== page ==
(Editor’s note: This is Pt. 1 of a continuing series documenting the work of a multi-lingual Ukrainian expat in Berlin helping newly arrived Ukrainian refugees.)
They still arrive.
Women with and without children. Old couples. Mothers and daughters, mothers and sons, grandmas and grandkids, sometimes with dogs and cats in tow. Some travel with a purpose; those who have relatives or friends who can host them.
Some only know the country they want.
“I am going to Belgium,” a young woman tells me.
“Why?” I ask, because we’re in Germany, which many people choose for its social support (the support that is pretty lame if you ask me, but some countries don’t have any, so … what do I know?)
“I heard it’s good there.”
I shut up, because who knows where the good is, and what is even good for a person who had to flee her country and probably left some loved ones behind?
I direct her to the travel center where they give free tickets to people with Ukrainian passports. I go out of the tent with her and show her the way; it’s just into the train station and one floor up. They even have a separate line for Ukrainian refugees now.
Shining a light in the darkness
I am on a translation shift in the tent belonging to the Berliner Stadtmission, which provides a bus to transfer the Ukrainian refugees to an arrival center in Berlin Tegel. They built a huge tent in front of Hauptbahnhof — the train station — for people to have some place to wait for the bus. There’s a food and drinks section in the corner, a children’s corner with toys, books and crayons, where some volunteers watch over the children while harried mothers can grab a bowl of soup or a sandwich and coffee. There’s a station where people can get some hygienic products, like diapers, wet tissues, menstrual pads.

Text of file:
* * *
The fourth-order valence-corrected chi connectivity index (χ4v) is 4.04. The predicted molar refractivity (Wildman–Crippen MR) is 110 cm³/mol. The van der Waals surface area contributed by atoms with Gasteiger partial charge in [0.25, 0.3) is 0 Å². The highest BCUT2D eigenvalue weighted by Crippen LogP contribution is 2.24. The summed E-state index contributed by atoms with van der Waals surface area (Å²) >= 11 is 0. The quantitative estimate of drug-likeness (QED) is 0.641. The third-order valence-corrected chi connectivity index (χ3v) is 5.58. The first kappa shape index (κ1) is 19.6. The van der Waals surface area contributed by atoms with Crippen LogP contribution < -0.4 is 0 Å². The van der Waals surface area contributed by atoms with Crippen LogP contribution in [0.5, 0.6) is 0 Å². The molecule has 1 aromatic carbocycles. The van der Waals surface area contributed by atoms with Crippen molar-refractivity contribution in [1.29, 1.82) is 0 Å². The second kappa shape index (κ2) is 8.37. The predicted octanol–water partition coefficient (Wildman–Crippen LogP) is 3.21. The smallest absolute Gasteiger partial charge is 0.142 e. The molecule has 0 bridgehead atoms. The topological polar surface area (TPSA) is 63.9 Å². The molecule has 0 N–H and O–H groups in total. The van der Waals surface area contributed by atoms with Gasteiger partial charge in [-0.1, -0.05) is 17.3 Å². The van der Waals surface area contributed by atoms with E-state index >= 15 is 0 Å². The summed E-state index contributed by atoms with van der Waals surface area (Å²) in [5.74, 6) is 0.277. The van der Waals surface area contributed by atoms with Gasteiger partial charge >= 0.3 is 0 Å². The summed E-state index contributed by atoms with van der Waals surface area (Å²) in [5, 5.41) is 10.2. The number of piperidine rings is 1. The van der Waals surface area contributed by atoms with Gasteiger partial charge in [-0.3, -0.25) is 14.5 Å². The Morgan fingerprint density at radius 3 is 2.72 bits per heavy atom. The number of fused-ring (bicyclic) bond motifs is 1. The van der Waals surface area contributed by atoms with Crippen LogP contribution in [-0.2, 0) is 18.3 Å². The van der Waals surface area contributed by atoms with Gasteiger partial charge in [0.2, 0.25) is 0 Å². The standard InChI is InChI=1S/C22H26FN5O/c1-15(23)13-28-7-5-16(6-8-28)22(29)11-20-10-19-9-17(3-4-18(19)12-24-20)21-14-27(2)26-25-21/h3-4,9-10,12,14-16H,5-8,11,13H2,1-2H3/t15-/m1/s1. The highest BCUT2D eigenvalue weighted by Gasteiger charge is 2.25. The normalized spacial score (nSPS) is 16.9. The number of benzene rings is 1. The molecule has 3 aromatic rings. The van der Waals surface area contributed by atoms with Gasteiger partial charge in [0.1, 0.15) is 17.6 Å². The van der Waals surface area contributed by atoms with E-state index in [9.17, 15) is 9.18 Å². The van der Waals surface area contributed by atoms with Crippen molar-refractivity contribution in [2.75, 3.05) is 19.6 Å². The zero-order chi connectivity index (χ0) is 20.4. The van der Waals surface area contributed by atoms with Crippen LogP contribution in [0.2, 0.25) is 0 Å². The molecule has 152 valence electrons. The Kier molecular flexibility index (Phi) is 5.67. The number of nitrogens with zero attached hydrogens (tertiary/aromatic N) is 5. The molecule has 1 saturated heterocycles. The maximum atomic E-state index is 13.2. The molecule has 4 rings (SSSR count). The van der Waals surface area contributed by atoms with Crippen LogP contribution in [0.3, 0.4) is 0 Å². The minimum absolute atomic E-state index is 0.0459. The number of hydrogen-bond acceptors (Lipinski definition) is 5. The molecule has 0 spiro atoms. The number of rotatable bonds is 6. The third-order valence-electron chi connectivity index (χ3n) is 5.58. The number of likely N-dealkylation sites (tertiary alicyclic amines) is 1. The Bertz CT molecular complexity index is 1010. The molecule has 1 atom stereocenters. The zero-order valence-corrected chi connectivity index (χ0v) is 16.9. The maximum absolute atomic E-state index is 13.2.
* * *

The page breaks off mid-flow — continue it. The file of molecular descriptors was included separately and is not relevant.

There’s another volunteer center for Ukrainian refugees in the train station itself; they work independently and provide approximately the same services, except the list of products they offer is, I think, bigger. They have shampoo, soap, shaving foam to hand over; they also collect small toys to give to the kids who weren’t able to bring any, and they collect the over-the-counter medicine supplies which people can buy and bring over.
As far as I know, they aren’t coming from any organizations; they self-organized way earlier than Berliner Stadtmission appeared on the scene, so in some ways, they have a better infrastructure. They have a list of products they need online, the list is regularly updated and a person can sign up for some items there, and just buy them and bring to the station. There’s also a list of Telegram channels for all the train stations in Berlin where volunteers set up their centers, so one can find out details about the current situation and needs.
I haven’t yet worked in that center, though it’s probably the next thing on my list. Today, we’re helping in the Berliner Stadtmission tent.
Divisions of labor
I registered online and got a QR code, so I use it to check-in and then a Berliner Stadtmission employee gives me an orientation talk. Before it’s over, I am already pulled away by someone. I nod to the coordinator and go with the person. He needs a train ticket; that’s something we know how to do.
“It’s not your task to fulfill their needs,” the coordinators warned me. “It’s your task to translate. If you don’t know how to solve the request, direct them to the people in blue vests; if people in blue vests can’t speak with them directly, you translate.”
People in blue vests are from the Berliner Stadtmission; they’re employees, not volunteers. Everyone in the tent has a color-coded vest. Blue are Berliner Stadtmission coordinators; blue with pink stripes work in the kids’ corner. Green ones are volunteers; green with orange stripes can speak Ukrainian or Russian, they’re on translators duty. I have the orange stripes, though my German is way less than perfect.
But I supplement with English, or quickly use the dictionary to look up the word that’s escaping me.
Most of the blue vests and people from the Red Cross who also have a station there speak good English, so we have at least one common language.
I return to the tent, and look around to see if there’s anyone who needs help with translation. It’s morning, and people arrive slowly. I was already warned that the load will be bigger in the afternoon. But I already see someone else who just entered and is looking lost.
I am on my way.
See more about the Ukraine war in Dispatches’ archives here.
Maryna is a software developer from Ukraine who now lives in Germany. Maryna also writes a programming blog to share her knowledge. She sometimes speaks at conferences, though being an introvert, writing comes more naturally. She says she’s not a professional writer but writing is something she likes, “and I think I can do it pretty well.”